We only recommend products we love and that we think you will, too. We may receive a portion of sales from products purchased from this article, which was written by our Commerce team.
Contour cream is a divisive product: on the one hand, it does a great job of sculpting and defining your bone structure. On the other hand, since it is has a semi-liquid texture, it can be difficult to blend without moving the product out of place. The secret, of course, comes down to the tools you use, and makeup artist Jenny Patinkin tells Elite Daily that the best brushes for cream contouring are ones that don’t move makeup around or diffuse it too much, like dense domed and angled brushes. To learn more, keep reading.
Jenny Patinkin is a celebrity makeup artist and founder of Jenny Patinkin, a beauty brand that specializes in luxury vegan beauty tools. She is the best-selling author of Lazy Perfection: The Art of Looking Great Without Really Trying.
Why The Shape Of The Brush Matters
“Domed and angled brushes don't move makeup around or diffuse it as much as flatter brushes do,” says Patinkin. She mentions that domed and angled brushes “keep the makeup built up where you really want it to have the most impact,” meaning that these types of brushes, in comparison to flat brushes intended for foundation, concealer, or highlighter, will keep your contour cream in place while simultaneously softening the lines for a more natural finish. Smaller buffing brushes with a domed or angled shape are also great for blending contour creams around hard-to-reach areas like the nose, lips, or browbone.
How To Blend Out Cream Contour With A Brush
“A lot of [domed and angled brushes] are intended to be used in a stippling, or patting, motion, which means that the product won't [become] overly smeared, blended or sheer during application,” Patinkin explains. The trick to achieving a pro-level contour job is by using a brush to stipple the product upwards under your cheekbones, downwards under your jawbone, and upwards along your temples and hairline.
Shop The Best Brushes To Use With Contour Cream
In a hurry? Here are the best brushes for cream contouring:
- The Best Kabuki Brush: Laura Geller New York Retractable Black Kabuki Brush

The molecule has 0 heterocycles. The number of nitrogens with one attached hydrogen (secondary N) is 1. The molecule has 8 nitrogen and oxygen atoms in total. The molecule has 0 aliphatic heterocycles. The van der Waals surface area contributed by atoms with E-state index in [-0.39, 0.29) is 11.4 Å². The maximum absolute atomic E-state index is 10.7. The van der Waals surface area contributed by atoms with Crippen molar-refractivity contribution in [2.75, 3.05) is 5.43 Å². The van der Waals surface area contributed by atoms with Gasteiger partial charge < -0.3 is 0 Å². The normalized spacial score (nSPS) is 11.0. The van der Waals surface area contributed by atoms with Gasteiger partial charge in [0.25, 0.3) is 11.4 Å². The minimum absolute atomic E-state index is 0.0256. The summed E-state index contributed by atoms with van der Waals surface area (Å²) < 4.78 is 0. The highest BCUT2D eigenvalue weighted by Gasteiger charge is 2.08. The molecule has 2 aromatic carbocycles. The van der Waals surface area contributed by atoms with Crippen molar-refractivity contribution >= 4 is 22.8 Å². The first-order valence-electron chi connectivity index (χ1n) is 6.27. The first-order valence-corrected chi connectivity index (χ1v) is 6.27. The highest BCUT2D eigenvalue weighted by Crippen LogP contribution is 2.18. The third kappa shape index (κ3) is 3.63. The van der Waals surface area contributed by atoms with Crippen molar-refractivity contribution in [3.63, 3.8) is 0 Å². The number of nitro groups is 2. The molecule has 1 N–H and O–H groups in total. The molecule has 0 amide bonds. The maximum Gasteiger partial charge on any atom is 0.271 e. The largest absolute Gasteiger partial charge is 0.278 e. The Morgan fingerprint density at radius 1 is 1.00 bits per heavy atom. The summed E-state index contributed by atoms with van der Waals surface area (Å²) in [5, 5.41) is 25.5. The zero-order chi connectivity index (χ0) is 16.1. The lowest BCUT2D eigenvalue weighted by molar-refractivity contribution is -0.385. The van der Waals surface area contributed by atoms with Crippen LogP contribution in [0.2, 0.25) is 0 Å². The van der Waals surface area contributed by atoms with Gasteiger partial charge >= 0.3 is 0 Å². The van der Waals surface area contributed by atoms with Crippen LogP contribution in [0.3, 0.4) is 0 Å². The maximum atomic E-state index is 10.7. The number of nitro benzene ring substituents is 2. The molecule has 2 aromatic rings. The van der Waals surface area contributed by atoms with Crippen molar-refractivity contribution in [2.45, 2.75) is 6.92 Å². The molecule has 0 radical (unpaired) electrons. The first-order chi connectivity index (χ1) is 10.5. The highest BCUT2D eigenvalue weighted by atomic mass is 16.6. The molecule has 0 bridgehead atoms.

- The Best Dual-Ended Brush: KINGMAS Foundation Makeup Brush
- The Best Brush Set: Docolor Foundation Brush and Concealer Brush
- The Best Mutli-Use Buffing Brush: Real Techniques Custom Complexion 3-in-1 Brush
- The Best Brush For Contouring Your Nose: Beauty Junkees Mini Flat Angled Kabuki
1. The Best Kabuki Brush
This Laura Geller kabuki brush is retractable, making it perfect for keeping in your go-to cosmetics bag or purse without having to worry about it getting dirty. This brush has an angled shape, which is great for creating symmetry while you apply and buff out your contour cream under your cheekbone, under your jawline, and around your temples. It’s made with vegan, synthetic bristles, can be used with all types of makeup, and has a shed-proof design.
2. The Best Dual-Ended Brush
If you use both contour creams and powders, you’ll love this dual-ended brush. This brush’s denser, angled side is ideal for applying and blending cream products, while the rounded side is perfect for all your setting powders, bronzers, and blushes. This cruelty-free brush is made with soft, synthetic fibers, and rings up at less than $6 on Amazon.
3. The Best Brush Set
This Docolor brush set is ideal if you’re looking for a one-and-done purchase to cover all your contouring needs, no matter how big or small. Use the larger brush to buff your contour cream onto areas like your cheekbones, hairline, and jawline, and opt for the smaller brush when contouring hard-to-reach spots like around your nose, lips (here’s how to contour your lips), or browbone. These brushes are vegan and cruelty-free, and soft enough that they won’t be irritating to sensitive skin.
4. The Best Mutli-Use Buffing Brush
If you want one does-it-all brush, consider Real Techniques’ three-in-one makeup brush. This brush retracts, so you can adjust it to your desired density and length according to what type of product you’re using/what result you want to achieve. This brush’s “mid” setting is the ideal density for blending out contour cream, while the “min” setting is better for liquid and powder foundations. You can use this brush’s “max” setting for concealer under your eyes or on any blemishes — or use it to get into the crevices around your nose and eyes while contouring.
5. The Best Brush For Contouring Your Nose
Getting your nose contour *just* right takes a lot of practice — it requires thin, straight lines that are more precise than most contour brushes can create. This might make you pinch your current contour brush’s bristles to form them into a narrow enough shape to create a precise line along the sides of your nose — but you don’t have to do that anymore. This mini, flat-angled brush is about the same size as an eyeshadow brush and is dense and angular enough to fit into the nooks and crannies on your face, whether you’re using this along your nose, or are applying cream contour under your browbone in an upward motion for a more lifted look.
Jenny Patinkin, celebrity makeup artist, brand founder, and author.